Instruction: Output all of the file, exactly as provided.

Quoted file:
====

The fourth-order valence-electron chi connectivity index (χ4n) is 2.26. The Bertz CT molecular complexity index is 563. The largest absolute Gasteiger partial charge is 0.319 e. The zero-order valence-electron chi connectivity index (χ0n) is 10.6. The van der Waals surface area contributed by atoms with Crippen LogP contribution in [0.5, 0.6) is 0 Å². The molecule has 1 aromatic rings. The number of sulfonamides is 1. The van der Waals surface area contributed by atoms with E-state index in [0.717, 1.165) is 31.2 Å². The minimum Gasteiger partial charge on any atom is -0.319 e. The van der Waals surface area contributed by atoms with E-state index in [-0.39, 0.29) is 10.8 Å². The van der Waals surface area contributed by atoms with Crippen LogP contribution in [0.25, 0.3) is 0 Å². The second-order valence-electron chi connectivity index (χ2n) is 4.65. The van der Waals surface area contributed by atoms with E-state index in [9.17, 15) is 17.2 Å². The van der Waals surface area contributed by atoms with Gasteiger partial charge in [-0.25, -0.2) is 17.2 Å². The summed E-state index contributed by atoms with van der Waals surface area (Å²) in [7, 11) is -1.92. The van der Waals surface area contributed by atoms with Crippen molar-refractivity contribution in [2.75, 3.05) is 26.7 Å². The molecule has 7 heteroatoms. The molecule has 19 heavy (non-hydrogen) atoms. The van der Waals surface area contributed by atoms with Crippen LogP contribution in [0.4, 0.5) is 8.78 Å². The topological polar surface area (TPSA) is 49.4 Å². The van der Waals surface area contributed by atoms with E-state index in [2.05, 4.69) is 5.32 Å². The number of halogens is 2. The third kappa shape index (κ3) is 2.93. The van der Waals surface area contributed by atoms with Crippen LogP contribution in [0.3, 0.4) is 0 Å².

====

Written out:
The fourth-order valence-electron chi connectivity index (χ4n) is 2.26. The Bertz CT molecular complexity index is 563. The largest absolute Gasteiger partial charge is 0.319 e. The zero-order valence-electron chi connectivity index (χ0n) is 10.6. The van der Waals surface area contributed by atoms with Crippen LogP contribution in [0.5, 0.6) is 0 Å². The molecule has 1 aromatic rings. The number of sulfonamides is 1. The van der Waals surface area contributed by atoms with E-state index in [0.717, 1.165) is 31.2 Å². The minimum Gasteiger partial charge on any atom is -0.319 e. The van der Waals surface area contributed by atoms with E-state index in [-0.39, 0.29) is 10.8 Å². The van der Waals surface area contributed by atoms with Crippen LogP contribution in [0.25, 0.3) is 0 Å². The second-order valence-electron chi connectivity index (χ2n) is 4.65. The van der Waals surface area contributed by atoms with E-state index in [9.17, 15) is 17.2 Å². The van der Waals surface area contributed by atoms with Gasteiger partial charge in [-0.25, -0.2) is 17.2 Å². The summed E-state index contributed by atoms with van der Waals surface area (Å²) in [7, 11) is -1.92. The van der Waals surface area contributed by atoms with Crippen molar-refractivity contribution in [2.75, 3.05) is 26.7 Å². The molecule has 7 heteroatoms. The molecule has 19 heavy (non-hydrogen) atoms. The van der Waals surface area contributed by atoms with Crippen LogP contribution in [0.4, 0.5) is 8.78 Å². The topological polar surface area (TPSA) is 49.4 Å². The van der Waals surface area contributed by atoms with E-state index in [2.05, 4.69) is 5.32 Å². The number of halogens is 2. The third kappa shape index (κ3) is 2.93. The van der Waals surface area contributed by atoms with Crippen LogP contribution in [0.3, 0.4) is 0 Å².